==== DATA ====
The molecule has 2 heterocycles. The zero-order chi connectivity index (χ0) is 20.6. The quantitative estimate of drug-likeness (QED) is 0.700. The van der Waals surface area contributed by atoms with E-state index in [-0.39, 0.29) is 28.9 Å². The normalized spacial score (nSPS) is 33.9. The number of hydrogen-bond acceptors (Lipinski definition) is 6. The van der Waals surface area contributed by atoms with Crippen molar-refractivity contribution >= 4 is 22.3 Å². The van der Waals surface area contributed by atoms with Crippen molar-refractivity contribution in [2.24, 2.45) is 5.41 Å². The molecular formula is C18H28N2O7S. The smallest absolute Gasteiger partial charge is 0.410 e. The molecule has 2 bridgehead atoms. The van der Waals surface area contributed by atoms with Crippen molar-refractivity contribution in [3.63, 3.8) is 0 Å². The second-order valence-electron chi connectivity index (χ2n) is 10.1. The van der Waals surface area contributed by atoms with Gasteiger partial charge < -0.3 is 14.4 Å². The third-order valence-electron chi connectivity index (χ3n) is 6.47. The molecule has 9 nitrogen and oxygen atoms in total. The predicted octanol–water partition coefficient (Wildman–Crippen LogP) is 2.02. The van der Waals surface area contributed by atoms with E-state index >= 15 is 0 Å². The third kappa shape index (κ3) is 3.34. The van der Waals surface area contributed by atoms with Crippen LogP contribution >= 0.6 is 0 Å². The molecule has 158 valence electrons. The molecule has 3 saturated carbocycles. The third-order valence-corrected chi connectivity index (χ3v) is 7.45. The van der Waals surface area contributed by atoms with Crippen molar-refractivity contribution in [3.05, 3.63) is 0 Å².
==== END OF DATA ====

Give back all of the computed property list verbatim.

The molecule has 2 heterocycles. The zero-order chi connectivity index (χ0) is 20.6. The quantitative estimate of drug-likeness (QED) is 0.700. The van der Waals surface area contributed by atoms with E-state index in [-0.39, 0.29) is 28.9 Å². The normalized spacial score (nSPS) is 33.9. The number of hydrogen-bond acceptors (Lipinski definition) is 6. The van der Waals surface area contributed by atoms with Crippen molar-refractivity contribution >= 4 is 22.3 Å². The van der Waals surface area contributed by atoms with Crippen molar-refractivity contribution in [2.24, 2.45) is 5.41 Å². The molecular formula is C18H28N2O7S. The smallest absolute Gasteiger partial charge is 0.410 e. The molecule has 2 bridgehead atoms. The van der Waals surface area contributed by atoms with Crippen molar-refractivity contribution in [3.63, 3.8) is 0 Å². The second-order valence-electron chi connectivity index (χ2n) is 10.1. The van der Waals surface area contributed by atoms with Gasteiger partial charge < -0.3 is 14.4 Å². The third-order valence-electron chi connectivity index (χ3n) is 6.47. The molecule has 9 nitrogen and oxygen atoms in total. The predicted octanol–water partition coefficient (Wildman–Crippen LogP) is 2.02. The van der Waals surface area contributed by atoms with E-state index >= 15 is 0 Å². The third kappa shape index (κ3) is 3.34. The van der Waals surface area contributed by atoms with Crippen LogP contribution >= 0.6 is 0 Å². The molecule has 158 valence electrons. The molecule has 3 saturated carbocycles. The third-order valence-corrected chi connectivity index (χ3v) is 7.45. The van der Waals surface area contributed by atoms with Crippen molar-refractivity contribution in [3.05, 3.63) is 0 Å².